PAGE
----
22 powerbanks review: extra power for your smartphone

Never run out of battery



All smartphones, tablets, cameras and other gadgets have one thing in common: the battery runs out when you do not have a charger nearby. A powerbank can be a solution in those cases. A portable battery makes sure you can continue. We tested 22 different ones. 

With regular usage a modern smartphone can keep up for about a day, but when you are spending a lot of time sending messages, browsing Facebook, surfing the internet or gaming it might just be a problem to make it through the day. Not a disaster if you are at home and have a charger nearby, but if you happen to be commuting or travelling running out of battery is pretty tiresome. A powerbank will then come in handy. Such a mobile battery has one or more USB-connections and usually offers enough capacity to recharge a tablet or smartphone multiple times. The capacity of powerbanks is usually measured in mAh, where the rule of thumb is that more is better. This does not prove true in all situations, because extra capacity means the powerbank is more expensive, bigger and heavier. We tested 22 powerbanks with a minimum capacity of 4000 mAh, and concluded which ones performed the best.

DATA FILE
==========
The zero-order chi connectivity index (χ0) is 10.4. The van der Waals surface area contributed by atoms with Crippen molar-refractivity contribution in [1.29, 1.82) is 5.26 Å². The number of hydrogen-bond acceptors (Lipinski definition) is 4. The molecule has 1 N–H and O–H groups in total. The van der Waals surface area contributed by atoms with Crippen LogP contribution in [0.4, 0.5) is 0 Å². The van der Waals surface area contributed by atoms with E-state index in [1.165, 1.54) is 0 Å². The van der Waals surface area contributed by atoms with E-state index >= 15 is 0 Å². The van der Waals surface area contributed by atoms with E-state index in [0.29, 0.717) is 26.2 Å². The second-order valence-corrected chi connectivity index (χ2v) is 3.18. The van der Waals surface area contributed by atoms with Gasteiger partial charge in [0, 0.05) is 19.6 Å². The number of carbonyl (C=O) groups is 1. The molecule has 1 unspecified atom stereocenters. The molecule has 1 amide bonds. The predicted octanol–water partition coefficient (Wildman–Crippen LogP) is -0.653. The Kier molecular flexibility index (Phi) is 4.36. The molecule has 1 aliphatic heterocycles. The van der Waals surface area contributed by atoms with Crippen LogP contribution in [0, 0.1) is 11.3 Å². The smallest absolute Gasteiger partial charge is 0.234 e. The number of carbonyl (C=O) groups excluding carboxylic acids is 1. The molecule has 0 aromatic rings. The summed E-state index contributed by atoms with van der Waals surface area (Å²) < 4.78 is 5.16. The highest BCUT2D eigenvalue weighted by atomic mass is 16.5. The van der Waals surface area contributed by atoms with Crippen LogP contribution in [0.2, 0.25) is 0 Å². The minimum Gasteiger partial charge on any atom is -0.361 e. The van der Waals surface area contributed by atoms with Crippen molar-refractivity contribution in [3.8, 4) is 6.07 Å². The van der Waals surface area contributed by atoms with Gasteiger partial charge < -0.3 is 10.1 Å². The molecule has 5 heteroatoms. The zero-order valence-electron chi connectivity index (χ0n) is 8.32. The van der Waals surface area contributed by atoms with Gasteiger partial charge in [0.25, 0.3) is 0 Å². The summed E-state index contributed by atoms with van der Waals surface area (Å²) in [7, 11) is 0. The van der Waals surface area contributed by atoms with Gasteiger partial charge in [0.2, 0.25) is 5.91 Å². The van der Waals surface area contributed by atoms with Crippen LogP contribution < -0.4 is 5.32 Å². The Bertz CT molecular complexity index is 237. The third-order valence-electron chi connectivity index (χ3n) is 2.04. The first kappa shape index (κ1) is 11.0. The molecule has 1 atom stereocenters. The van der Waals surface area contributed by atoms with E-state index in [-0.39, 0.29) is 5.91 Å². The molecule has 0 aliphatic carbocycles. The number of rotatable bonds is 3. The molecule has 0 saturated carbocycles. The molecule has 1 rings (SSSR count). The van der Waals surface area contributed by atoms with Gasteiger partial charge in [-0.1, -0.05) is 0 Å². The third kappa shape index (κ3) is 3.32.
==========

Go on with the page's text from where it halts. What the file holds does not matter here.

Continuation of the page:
Battery for on the road

Because of the quick development of lithium-ion batteries it is possible to store a lot of power in a relatively small case. Powerbanks are not at all complicated devices. They consist of one or more battery cells, some electronics that manage the (dis)charging and one or more USB ports. Nearly all powerbanks feature a micro-USB port that is used to charge the built-in battery or batteries. An AC adapter never comes with a powerbank and has to be purchased separately. It is also possible to your smartphone or tablet charger. Aside from the micro-USB port almost every powerbank has one or two regular USB-outputs. These are not used to transfer data but instead deliver 5 volts each. Usually when powerbanks have two USB-outputs one of them is limited to 1 ampere, whereas the other one will deliver 2 to 3 ampere. A higher discharge means your smartphone or tablet will be charged faster but has a lower efficiency and – as we discovered during our tests – has a lower output voltage.

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